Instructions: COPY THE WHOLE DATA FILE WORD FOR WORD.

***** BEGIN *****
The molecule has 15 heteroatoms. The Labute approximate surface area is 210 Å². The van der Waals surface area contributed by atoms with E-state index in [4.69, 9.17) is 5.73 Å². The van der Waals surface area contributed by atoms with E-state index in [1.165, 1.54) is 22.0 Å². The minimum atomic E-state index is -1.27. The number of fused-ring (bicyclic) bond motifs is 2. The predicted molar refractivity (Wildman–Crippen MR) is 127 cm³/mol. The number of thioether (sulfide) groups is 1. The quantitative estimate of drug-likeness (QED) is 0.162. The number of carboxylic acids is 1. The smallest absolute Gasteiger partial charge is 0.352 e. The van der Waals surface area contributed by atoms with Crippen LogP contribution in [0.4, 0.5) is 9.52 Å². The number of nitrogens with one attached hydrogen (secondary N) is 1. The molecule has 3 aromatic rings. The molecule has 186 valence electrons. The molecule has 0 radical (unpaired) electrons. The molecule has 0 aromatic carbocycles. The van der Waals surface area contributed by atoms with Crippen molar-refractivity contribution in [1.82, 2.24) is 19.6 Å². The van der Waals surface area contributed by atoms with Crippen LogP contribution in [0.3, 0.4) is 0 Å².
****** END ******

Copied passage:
The molecule has 15 heteroatoms. The Labute approximate surface area is 210 Å². The van der Waals surface area contributed by atoms with E-state index in [4.69, 9.17) is 5.73 Å². The van der Waals surface area contributed by atoms with E-state index in [1.165, 1.54) is 22.0 Å². The minimum atomic E-state index is -1.27. The number of fused-ring (bicyclic) bond motifs is 2. The predicted molar refractivity (Wildman–Crippen MR) is 127 cm³/mol. The number of thioether (sulfide) groups is 1. The quantitative estimate of drug-likeness (QED) is 0.162. The number of carboxylic acids is 1. The smallest absolute Gasteiger partial charge is 0.352 e. The van der Waals surface area contributed by atoms with Crippen LogP contribution in [0.4, 0.5) is 9.52 Å². The number of nitrogens with one attached hydrogen (secondary N) is 1. The molecule has 3 aromatic rings. The molecule has 186 valence electrons. The molecule has 0 radical (unpaired) electrons. The molecule has 0 aromatic carbocycles. The van der Waals surface area contributed by atoms with Crippen molar-refractivity contribution in [1.82, 2.24) is 19.6 Å². The van der Waals surface area contributed by atoms with Crippen LogP contribution in [0.3, 0.4) is 0 Å².